• stomach pain, bloating and cramping secondary to bowel obstruction
  • bleeding ulcer
  • anemia and weight loss.


Exercise For A Healthy Digestive System


Exercise helps us feel good and healthy inside and out.

Our digestive system works with great effort to keep our whole body nourished.  And for it to perform its function well, we must learn to take care of our gut, and one important thing we can do for our digestive tract is to exercise regularly.




Exercise Heals Holistically

Exercise helps in digestion a great deal as it activates the digestive enzymes and the bowel movement.   The digestive enzymes play a significant role in digestion and nutrient absorption.  Regular exercising improves your circulatory system and keeps the nervous, endocrine, and muscular systems going.  It makes your body healthy holistically. “Physical wellness is affected by physical activity, healthy nutrition, and adequate sleep.” Marjie L. Roddick, MA, NCC, LMHC eplains.


Workouts That Can Benefit A Healthy Digestive System





Yoga poses and deep breathing calm down the gut.  It’s like massaging your abdominal tract.  Stretches and contractions through yoga improve gut function and digestion flow. “Many practitioners and teachers of yoga claim it offers benefits for one’s mental health. It seems like an obvious conclusion, given that most yoga focuses on exploring one’s inner world of consciousness.” John M. Grohol, Psy.D. said.


Belly Dancing

Most of the belly dance moves involve the torso and the stomach which feels like massaging your internal organs.  Belly dancing movements, like the swaying of hips in a circle, helps in the digestion process.



“Exercise, even if all you do is to take a walk.” Yocheved Golani, a life coach suggests. A study done in 2008 revealed that after a meal walking increases the rate at which food moves through the stomach.

Brisk walking helps promote and raise metabolism and is a good kick start for our digestive system, thus, regulating our bowel movement.



No matter what style you do – breaststroke, butterfly, backstroke, or even freestyle – swimming is proven effective in calming down irritable bowel syndrome.  It reduces cramping and bloating.



Doing aerobics accelerates breathing and heart rate, stimulating the natural contraction of the intestinal muscles.  Comfortable abdominal muscle contraction helps in the passage of the stool to move out swiftly.


Exercise Is Not Just For Losing Weight

Many are encouraged to exercise because of the promise of weight loss.  What they are not aware of is that there is more to just merely losing weight when you work out.   It keeps you healthy and stress-free.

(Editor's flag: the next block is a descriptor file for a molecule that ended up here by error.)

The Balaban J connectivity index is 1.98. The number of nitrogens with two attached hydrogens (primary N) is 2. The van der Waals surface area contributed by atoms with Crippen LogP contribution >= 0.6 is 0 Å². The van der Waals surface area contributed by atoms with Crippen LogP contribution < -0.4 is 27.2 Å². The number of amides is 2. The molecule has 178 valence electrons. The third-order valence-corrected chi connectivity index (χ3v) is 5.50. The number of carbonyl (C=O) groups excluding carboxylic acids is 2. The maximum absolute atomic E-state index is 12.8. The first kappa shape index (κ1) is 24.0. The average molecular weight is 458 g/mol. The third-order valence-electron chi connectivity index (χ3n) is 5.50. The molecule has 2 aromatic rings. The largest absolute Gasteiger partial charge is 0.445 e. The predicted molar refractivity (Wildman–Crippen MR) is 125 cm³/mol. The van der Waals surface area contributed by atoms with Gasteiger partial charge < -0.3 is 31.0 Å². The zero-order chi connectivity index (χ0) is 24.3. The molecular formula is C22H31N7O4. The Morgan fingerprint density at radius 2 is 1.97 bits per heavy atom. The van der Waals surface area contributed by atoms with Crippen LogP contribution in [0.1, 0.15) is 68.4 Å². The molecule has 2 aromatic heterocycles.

Always remind yourself that inactivity causes you to feel constipated, bloated, and gassy.   This feeling can make you feel stressed and depressed.   Exercise helps prevent this from happening and even helps prevent diseases of the digestive system like colon cancer.


Many exercises target the abdominal muscles, boosting digestion efficiency, helping toxin removal, nourishing the intestines, and promoting balance and quintessential metabolic state.




Never Start Abruptly After Your Meal

When it says after-meal exercise, it does not mean that you should start your activity immediately right after eating.   Wait at least an hour after your big meal before starting your regimen.   Exercising all of a sudden after eating may lead to the weakening of intestinal muscle contraction and inadequate production of the digestive enzyme, which causes the intestines to move sluggishly, making you feel bloated and gassy.  It can cause you to become constipated.  So it’s important to give your body the time to digest what you’ve taken in before doing the exercise regimen you prefer.


Tips For Starters

For inactive individuals who want to start exercising, walking is the best way to start it.  You can do a 5 to 10-minute walk first, and gradually increasing it as the day goes by until you feel you’re ready to do low impact exercise.   Make it your goal to do it daily, rather than aiming to increase your activity abruptly.


If you want to do a brisker type of exercise, consult your doctor first, especially if you have some health issues and if you’re taking some kind of medication.


Stay healthy and keep that gut moving!

How Your Weekly Meal Plan Affects Your Partner’s Gastrointestinal Function 

You are a reflection of what you eat. Whatever your diet might be, its effects on your body will show up one day. If you have a balanced diet, you will reap the rewards of it. Consequently, poor meal planning can make you prone to lifestyle diseases. You need to be careful about what you put inside your body. Moreover, if you are responsible for your partner’s diet, be extra careful when planning their weekly meals.  



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Gastrointestinal Problems And Marriage